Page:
No matter your health and physical abilities, you can gain a lot by staying active. In fact, studies show that “taking it easy” is risky. Often, inactivity is more to blame than age when older people lose the ability to do things on their own. Lack of physical activity also can lead to more visits to the doctor, more hospitalizations, and

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How Older Adults Can Get Started with Exercise National

Some health conditions can affect your exercise routine. For example, people with arthritis may need to avoid some types of activity, especially when joints are swollen or inflamed. Those with diabetes may need to adjust their daily schedule, meal plan, or medications when planning their activities.

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Vascular Dementia: Causes, Symptoms, and Treatments

Vascular Dementia Health Topic. This overview from the National Heart, Lung, and Blood Institute (NHLBI) on vascular dementia links to more information on clinical trials and related health topics. Multi-Infarct Dementia Information Page. This NINDS webpage provides an overview of vascular dementia caused by multiple, often “silent,” strokes.

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Resources for Health Care Professionals National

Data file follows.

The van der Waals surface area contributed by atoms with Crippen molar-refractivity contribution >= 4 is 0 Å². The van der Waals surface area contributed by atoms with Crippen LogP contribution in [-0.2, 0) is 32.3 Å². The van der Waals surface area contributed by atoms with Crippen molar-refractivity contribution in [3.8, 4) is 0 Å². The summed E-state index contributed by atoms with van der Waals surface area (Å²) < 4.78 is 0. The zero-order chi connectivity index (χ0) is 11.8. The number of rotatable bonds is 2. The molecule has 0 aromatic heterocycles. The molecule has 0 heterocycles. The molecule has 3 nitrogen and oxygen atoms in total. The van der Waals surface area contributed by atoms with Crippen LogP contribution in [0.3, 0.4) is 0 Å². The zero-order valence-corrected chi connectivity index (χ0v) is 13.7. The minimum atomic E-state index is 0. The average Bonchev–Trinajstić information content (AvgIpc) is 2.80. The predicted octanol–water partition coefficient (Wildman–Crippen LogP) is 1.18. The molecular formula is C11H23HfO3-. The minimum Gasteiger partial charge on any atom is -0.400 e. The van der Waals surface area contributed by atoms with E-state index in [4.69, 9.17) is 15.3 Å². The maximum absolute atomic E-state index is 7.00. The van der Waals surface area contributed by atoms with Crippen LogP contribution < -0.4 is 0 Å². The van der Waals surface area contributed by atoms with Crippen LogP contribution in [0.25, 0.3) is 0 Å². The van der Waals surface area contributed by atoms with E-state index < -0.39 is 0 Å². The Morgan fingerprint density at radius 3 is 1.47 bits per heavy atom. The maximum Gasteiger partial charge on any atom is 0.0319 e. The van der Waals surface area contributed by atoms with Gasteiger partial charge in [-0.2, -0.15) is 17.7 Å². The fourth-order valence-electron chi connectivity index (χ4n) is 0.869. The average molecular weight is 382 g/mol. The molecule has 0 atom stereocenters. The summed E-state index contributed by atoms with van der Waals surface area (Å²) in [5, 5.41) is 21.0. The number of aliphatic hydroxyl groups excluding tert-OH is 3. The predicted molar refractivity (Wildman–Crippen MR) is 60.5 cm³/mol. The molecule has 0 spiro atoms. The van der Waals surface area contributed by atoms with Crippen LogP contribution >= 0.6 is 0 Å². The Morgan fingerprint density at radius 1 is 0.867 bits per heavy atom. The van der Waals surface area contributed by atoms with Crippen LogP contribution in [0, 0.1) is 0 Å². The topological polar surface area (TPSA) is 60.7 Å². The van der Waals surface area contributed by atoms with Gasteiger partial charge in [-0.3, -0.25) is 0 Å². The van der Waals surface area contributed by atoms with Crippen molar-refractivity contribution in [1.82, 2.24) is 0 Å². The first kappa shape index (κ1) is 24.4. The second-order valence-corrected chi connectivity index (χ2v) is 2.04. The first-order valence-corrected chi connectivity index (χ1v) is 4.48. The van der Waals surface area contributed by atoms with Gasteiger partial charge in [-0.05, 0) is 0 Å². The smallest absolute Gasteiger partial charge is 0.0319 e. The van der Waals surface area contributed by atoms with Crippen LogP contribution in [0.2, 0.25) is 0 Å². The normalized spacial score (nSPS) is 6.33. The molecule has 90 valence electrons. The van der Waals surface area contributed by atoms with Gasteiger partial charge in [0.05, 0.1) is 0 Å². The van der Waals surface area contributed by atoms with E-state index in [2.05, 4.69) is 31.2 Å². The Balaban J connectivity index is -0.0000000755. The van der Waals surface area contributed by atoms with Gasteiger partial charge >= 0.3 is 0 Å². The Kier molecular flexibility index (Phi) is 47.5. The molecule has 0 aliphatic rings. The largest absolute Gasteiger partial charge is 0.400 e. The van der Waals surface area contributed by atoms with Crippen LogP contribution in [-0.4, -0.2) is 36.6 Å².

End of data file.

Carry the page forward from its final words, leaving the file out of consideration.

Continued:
The National Institute on Aging (NIA), part of the National Institutes of Health, provides a wide range of health in formation articles and resources on aging and conditions associated with growing older. NIA leads a broad scientific effort to understand the nature of aging and to extend the healthy, active years of life.

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Health, Well-Being, and Independence and Aging NIA

Improving the Health, Well-Being, and Independence of Adults as They Age New insights into lifestyle, psychological, and other environmental influences on health promise to have a profound impact on the ability of older adults to remain physically healthy and cognitively, emotionally, and socially vital into very advanced ages – ideally, for as long as they live.

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Exercising with Chronic Conditions National Institute on

Exercising with Chronic Conditions. Almost anyone, at any age, can do some type of physical activity. You can still exercise even if you have a health condition like heart disease, arthritis, chronic pain, high blood pressure, or diabetes. In fact, physical activity may help. For most older adults, physical activities like brisk walking, riding